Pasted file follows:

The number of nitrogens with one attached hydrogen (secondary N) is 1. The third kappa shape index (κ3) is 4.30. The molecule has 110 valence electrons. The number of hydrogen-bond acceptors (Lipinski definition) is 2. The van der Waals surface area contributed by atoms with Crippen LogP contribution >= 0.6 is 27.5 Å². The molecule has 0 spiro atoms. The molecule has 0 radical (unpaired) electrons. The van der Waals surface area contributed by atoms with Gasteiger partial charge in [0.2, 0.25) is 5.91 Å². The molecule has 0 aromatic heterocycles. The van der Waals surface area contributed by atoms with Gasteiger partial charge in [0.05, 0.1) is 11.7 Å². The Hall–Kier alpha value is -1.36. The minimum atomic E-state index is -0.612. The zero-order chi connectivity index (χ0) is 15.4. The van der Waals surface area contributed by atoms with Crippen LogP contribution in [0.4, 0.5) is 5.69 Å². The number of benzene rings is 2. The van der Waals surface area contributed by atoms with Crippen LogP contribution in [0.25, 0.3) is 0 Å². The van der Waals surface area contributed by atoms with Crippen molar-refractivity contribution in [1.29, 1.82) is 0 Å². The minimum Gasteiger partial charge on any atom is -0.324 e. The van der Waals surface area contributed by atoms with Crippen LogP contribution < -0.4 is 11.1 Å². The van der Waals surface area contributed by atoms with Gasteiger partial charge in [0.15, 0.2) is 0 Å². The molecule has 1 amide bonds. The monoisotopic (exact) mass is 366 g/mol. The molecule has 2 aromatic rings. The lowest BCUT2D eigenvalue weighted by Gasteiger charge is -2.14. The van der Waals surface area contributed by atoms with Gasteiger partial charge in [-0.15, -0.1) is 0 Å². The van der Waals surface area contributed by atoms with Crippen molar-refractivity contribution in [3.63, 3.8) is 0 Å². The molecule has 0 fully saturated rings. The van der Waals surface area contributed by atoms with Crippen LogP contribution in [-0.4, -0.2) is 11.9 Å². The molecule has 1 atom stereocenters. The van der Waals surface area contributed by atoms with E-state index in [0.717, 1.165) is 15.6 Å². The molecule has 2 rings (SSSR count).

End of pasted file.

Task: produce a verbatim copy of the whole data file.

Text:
The number of nitrogens with one attached hydrogen (secondary N) is 1. The third kappa shape index (κ3) is 4.30. The molecule has 110 valence electrons. The number of hydrogen-bond acceptors (Lipinski definition) is 2. The van der Waals surface area contributed by atoms with Crippen LogP contribution >= 0.6 is 27.5 Å². The molecule has 0 spiro atoms. The molecule has 0 radical (unpaired) electrons. The van der Waals surface area contributed by atoms with Gasteiger partial charge in [0.2, 0.25) is 5.91 Å². The molecule has 0 aromatic heterocycles. The van der Waals surface area contributed by atoms with Gasteiger partial charge in [0.05, 0.1) is 11.7 Å². The Hall–Kier alpha value is -1.36. The minimum atomic E-state index is -0.612. The zero-order chi connectivity index (χ0) is 15.4. The van der Waals surface area contributed by atoms with Crippen LogP contribution in [0.4, 0.5) is 5.69 Å². The number of benzene rings is 2. The van der Waals surface area contributed by atoms with Crippen LogP contribution in [0.25, 0.3) is 0 Å². The van der Waals surface area contributed by atoms with Crippen molar-refractivity contribution in [1.29, 1.82) is 0 Å². The minimum Gasteiger partial charge on any atom is -0.324 e. The van der Waals surface area contributed by atoms with Crippen LogP contribution < -0.4 is 11.1 Å². The van der Waals surface area contributed by atoms with Gasteiger partial charge in [0.15, 0.2) is 0 Å². The molecule has 1 amide bonds. The monoisotopic (exact) mass is 366 g/mol. The molecule has 2 aromatic rings. The lowest BCUT2D eigenvalue weighted by Gasteiger charge is -2.14. The van der Waals surface area contributed by atoms with Gasteiger partial charge in [-0.15, -0.1) is 0 Å². The van der Waals surface area contributed by atoms with Crippen molar-refractivity contribution in [3.63, 3.8) is 0 Å². The molecule has 0 fully saturated rings. The van der Waals surface area contributed by atoms with Crippen LogP contribution in [-0.4, -0.2) is 11.9 Å². The molecule has 1 atom stereocenters. The van der Waals surface area contributed by atoms with E-state index in [0.717, 1.165) is 15.6 Å². The molecule has 2 rings (SSSR count).